# Building Links, Teaching Network Science

*This blog post was originally published on Luis G. Natera Orozco's personal blog.*

This Spring/Summer I was invited to teach an intro to network science course at ITESO as part of their international summer, an initiative that aims to connect students with international teachers. During four weeks the students attended intensive classes (4 hours per day, 4 days per week) first with a local teacher and the last two with the international one. In my case, I worked together with Diego Arredondo, on a course between data visualization and network science.

Teaching network science to people with a quantitative background can be, in most cases, easy; the formalism and methods of network science rely heavily on this approach, however, the group that I taught to was a complete mixture of disciplines, backgrounds, and experiences. It was composed of eight students, some of them doing and finishing their bachelor degree (in a variety of topics, from engineering to marketing), someone doing a Ph.D. and some others working in communication. This diversity was a challenge, how to teach in an engaging way network science to such a diverse group? The answer, teach as the way I had wanted to learn, engage in a participatory and challenging class, where the teacher role is more one of a guide, changing the typical teaching dynamics from the teacher in front of the students showing formulas and delivering a class, to one where the students have to build, play and reason in order to solve challenges and problems, learning through the process.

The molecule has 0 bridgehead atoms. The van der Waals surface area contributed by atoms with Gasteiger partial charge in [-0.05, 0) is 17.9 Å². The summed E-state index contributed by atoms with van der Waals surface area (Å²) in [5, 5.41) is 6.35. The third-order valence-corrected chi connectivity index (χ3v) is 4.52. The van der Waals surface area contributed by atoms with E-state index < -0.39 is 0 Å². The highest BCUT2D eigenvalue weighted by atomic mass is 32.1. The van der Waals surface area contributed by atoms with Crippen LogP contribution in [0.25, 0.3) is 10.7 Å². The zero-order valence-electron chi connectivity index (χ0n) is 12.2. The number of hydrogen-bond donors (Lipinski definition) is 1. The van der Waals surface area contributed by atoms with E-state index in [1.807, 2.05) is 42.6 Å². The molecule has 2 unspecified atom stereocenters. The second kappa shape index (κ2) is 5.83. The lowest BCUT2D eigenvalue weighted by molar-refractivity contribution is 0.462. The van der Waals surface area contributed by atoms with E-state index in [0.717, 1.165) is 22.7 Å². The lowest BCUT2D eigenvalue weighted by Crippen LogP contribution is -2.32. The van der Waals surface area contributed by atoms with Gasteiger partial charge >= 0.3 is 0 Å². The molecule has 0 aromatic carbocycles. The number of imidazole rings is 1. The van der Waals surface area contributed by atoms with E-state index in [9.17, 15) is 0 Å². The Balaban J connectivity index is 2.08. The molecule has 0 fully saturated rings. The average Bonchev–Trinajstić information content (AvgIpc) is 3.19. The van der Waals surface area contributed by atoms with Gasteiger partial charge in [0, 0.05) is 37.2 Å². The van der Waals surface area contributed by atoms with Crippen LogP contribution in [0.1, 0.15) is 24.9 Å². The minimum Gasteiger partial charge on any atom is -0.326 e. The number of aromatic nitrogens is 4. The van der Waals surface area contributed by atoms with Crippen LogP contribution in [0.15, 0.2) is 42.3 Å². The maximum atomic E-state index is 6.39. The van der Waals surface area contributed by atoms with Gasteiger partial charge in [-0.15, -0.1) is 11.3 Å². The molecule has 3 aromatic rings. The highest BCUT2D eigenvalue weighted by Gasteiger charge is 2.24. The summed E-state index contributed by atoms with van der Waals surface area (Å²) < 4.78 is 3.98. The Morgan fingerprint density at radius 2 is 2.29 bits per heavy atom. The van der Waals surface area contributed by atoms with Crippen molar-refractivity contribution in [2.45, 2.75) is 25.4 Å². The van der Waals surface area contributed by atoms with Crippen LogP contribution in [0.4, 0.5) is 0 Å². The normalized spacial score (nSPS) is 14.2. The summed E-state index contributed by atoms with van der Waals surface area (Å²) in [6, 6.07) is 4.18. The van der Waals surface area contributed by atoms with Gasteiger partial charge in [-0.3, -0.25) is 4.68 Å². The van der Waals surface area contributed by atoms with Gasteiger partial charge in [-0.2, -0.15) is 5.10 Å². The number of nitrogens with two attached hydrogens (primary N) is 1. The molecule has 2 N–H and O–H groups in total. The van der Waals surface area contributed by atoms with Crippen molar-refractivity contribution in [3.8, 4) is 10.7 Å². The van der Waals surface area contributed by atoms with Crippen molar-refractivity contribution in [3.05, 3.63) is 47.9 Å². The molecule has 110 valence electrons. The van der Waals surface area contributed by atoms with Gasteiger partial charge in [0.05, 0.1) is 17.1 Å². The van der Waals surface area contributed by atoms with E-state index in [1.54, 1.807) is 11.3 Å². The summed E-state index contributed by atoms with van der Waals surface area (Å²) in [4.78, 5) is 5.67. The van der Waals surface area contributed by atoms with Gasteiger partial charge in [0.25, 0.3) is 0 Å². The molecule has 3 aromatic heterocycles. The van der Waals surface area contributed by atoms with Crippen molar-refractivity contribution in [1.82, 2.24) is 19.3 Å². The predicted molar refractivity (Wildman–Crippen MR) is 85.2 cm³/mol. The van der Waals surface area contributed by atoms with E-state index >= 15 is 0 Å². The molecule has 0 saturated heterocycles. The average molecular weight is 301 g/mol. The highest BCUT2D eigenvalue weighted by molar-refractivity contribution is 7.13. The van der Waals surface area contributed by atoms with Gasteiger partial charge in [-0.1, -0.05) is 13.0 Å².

My co-instructor and I planned the classes to have first some introduction to data handling and visualizations, during the first two weeks the students worked on getting their data from different online services and doing some visualizations using a variety of tools, from Gephi to JavaScript. This approach was useful to teach some basic coding concepts and to engage the students with visual outputs. We combine it with some basic network science theory, that was refreshed and extended during the last two weeks, in formal terms during the four weeks, the student learned to download data, clean it, do visualizations using basic JavaScript, basic network science: random, small world and scale-free networks, basic properties, centralities, failure and attack tolerance and communities, and how to use some python to analyze them.

For the network science part we started from the basics, introducing - and trying to solve - the Königsberg bridges problem. This allows us to talk about Euler’s analysis, and the network science foundations, later one we move to talk about how different complex systems can be treated as networks, moving on from the preconceived idea of networks being only digital (Facebook, Twitter, etc.). When talking about the Milgram experiment and the “Six degrees of separation” the students replicated the experiment, now using email to trying to contact Federico Battiston in Budapest, however the efforts, the experiment didn’t succeed (I have my hypothesis about distrust while receiving emails asking for favors).